They have discussed validating each family’s and each student’s personal experience with COVID-19. Some families might have lost a loved one. Some might have financial impact while others were not as affected.

They will be coming back with different levels of socialization as well. When students do come back, reestablishing attachments, from elementary to high school students, has vital importance.

“It’s important to create routines as normal as possible so the students regain security,” Liermann said. “We would replace old rituals with new rituals. At the elementary schools, in particular, students want that hug from teachers. So, instead of a hug or a high five, they’ll have a tingle and a dance.”

The campuses have Positive Behavior Interventions & Support (PBIS) teams to help students make good decisions if they are feeling stressed. All schools also have Comfort Corners but will change how they are used to avoid sharing tools.

The teletherapy and video chats available last quarter will continue when appropriate.

“Self-regulation and stress-management are going to be really, really important this year,” Liermann said. “There are going to be fears and anxiety coming from students going to school. We will be teaching stress-management tools, help teachers know when to give breaks.”

Health Services asked to participate in administration training to talk about trauma informed care, crisis prevention and de-escalation strategies for a most unusual beginning of a new school year.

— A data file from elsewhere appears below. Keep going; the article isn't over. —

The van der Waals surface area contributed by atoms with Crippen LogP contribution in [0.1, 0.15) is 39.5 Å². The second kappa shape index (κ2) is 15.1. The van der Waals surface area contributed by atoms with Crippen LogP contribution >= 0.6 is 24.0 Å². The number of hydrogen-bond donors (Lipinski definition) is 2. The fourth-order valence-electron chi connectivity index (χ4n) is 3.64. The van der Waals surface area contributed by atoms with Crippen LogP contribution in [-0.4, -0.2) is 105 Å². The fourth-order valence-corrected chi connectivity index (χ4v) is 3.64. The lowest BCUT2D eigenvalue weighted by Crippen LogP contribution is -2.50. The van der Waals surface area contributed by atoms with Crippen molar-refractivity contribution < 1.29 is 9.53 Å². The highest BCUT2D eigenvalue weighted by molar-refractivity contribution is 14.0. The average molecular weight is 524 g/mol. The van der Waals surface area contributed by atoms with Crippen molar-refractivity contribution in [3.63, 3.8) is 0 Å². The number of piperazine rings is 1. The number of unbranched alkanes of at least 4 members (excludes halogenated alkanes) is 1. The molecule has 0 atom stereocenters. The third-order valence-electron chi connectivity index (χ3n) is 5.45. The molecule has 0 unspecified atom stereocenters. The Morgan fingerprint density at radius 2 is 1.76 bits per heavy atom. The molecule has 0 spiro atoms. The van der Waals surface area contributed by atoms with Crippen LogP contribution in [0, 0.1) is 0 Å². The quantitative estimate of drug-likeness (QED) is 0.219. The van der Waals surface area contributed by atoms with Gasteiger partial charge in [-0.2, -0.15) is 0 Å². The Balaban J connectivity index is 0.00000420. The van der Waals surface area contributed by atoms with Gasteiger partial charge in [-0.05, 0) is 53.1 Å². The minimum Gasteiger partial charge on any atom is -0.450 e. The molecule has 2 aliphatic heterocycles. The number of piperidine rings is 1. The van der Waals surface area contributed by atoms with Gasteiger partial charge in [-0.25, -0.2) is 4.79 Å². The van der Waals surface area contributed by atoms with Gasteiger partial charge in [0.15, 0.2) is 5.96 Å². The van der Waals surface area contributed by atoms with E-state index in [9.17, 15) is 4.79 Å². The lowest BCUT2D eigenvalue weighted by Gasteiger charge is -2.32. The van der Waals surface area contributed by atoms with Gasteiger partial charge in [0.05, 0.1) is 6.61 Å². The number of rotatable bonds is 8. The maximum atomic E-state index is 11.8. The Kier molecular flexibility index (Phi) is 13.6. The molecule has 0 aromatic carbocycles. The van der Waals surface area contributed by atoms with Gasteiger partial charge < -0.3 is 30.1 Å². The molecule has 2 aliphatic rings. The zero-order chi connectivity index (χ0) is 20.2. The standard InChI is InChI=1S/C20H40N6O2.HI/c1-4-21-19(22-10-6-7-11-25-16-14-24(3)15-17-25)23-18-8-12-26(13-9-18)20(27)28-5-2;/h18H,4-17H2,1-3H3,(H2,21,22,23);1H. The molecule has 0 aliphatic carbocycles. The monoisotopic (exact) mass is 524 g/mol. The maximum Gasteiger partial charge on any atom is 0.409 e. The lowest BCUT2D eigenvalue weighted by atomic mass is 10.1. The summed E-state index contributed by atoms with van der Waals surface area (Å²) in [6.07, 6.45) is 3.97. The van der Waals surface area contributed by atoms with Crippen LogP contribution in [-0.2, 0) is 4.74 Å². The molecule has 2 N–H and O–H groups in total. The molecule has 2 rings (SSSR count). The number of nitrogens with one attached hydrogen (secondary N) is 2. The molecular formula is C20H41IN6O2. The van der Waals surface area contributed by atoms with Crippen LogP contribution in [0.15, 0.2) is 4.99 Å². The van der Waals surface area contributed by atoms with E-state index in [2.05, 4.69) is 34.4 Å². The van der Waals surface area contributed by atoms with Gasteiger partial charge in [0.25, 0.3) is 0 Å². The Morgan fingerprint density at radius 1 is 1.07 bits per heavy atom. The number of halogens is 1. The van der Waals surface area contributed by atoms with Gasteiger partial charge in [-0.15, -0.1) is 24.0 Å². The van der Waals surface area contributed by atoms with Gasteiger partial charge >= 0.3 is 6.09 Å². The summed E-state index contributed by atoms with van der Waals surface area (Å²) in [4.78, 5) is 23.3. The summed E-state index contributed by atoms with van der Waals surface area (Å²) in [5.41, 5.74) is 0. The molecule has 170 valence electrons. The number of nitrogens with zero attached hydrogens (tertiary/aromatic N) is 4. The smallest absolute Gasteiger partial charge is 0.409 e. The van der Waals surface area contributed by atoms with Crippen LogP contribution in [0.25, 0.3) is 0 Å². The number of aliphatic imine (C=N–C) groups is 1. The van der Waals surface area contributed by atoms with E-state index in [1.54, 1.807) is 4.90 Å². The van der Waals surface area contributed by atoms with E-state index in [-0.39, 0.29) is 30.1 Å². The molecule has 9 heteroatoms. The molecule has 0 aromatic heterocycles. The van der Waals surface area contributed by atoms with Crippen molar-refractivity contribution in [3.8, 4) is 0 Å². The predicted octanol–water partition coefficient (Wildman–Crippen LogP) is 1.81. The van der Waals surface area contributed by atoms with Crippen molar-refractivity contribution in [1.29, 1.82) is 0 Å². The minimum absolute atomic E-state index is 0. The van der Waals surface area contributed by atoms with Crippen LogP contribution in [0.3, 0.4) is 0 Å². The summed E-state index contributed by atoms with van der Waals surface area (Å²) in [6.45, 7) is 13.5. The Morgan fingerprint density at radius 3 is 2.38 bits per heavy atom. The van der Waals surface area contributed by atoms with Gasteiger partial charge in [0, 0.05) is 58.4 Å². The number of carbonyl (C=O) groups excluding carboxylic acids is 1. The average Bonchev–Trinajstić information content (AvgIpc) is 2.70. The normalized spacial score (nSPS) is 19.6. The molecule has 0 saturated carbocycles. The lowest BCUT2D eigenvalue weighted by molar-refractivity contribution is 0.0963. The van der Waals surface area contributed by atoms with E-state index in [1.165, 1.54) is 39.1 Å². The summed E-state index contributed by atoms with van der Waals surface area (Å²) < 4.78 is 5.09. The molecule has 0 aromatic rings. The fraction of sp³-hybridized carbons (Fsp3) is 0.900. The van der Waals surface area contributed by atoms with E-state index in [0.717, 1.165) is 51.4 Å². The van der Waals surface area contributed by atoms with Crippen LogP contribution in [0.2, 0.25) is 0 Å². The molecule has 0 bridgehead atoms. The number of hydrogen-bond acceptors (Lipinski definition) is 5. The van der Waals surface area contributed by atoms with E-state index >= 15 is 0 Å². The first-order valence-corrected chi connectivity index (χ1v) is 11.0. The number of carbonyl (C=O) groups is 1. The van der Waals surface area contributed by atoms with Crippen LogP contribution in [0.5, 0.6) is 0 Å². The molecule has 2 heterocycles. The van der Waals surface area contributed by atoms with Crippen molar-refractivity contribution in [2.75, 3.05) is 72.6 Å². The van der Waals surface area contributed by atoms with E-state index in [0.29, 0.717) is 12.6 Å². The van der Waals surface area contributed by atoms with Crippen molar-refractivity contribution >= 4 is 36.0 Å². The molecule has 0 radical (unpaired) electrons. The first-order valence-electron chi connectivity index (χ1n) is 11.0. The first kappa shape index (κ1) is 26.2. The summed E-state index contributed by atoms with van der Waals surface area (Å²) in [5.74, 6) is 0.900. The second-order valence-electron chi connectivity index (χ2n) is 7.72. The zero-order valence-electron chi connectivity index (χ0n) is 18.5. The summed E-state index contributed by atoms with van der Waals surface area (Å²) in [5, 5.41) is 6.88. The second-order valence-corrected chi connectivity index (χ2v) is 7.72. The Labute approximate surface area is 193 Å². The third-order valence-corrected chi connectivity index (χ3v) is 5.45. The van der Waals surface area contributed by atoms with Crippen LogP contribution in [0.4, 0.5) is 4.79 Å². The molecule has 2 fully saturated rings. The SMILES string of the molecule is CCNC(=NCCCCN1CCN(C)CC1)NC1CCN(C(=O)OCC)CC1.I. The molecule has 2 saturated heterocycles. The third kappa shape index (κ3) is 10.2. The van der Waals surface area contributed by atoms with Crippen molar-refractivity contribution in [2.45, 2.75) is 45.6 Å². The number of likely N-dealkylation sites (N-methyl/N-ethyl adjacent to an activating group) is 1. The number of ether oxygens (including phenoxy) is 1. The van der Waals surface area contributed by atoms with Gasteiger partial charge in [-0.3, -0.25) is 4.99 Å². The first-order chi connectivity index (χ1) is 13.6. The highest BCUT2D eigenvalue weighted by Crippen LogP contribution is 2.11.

This story appears in part in the July issue of InMaricopa.

Henry Wade Maricopa City Council
Maricopa City Councilmember Henry Wade. Photo by Raquel Hendrickson

By Councilmember Henry Wade

Hello Maricopa,

I hope this note finds you and your family well. These are some challenging times that we find ourselves in today. However, through your patience, understanding and commitment to community, we individually and collectively are able to support one another. Even though you may be confused and frustrated by decisions made on your behalf, believe me it is particularly difficult when we cannot agree with the outcomes.

One such decision we have all been grappling with lately is whether to wear a mask in public or not. More specifically, should your elected City officials, mandate-wearing masks for all citizens unable to maintain 6 feet social distancing outside of the home.

To be clear, I fall on the side of mandatory use of face coverings whenever you are less than six feet from anyone. It is also not a good idea to be in an occupied space with more than 10 people, as recommended by the Centers for Disease Control and Prevention (CDC).

We are facing significant issues as we deal with this pandemic coupled with social unrest in our country. Unfortunately, there does not appear to be any relief in sight for either. The way we are treating each other during this crisis is reminiscent of the civil rights movement with the added twist of a silent killer. Additionally, it seems we have abandoned manners, mutual respect and sense of fair play. I for one am really tired of all the rhetoric. Because we have been asked to confine ourselves to our homes with our families, nerves are unraveling and stress levels are high. Added to that, we are without the kind of leadership, that promotes compassion and love for one another; it is more likely that things will get worse before they get better.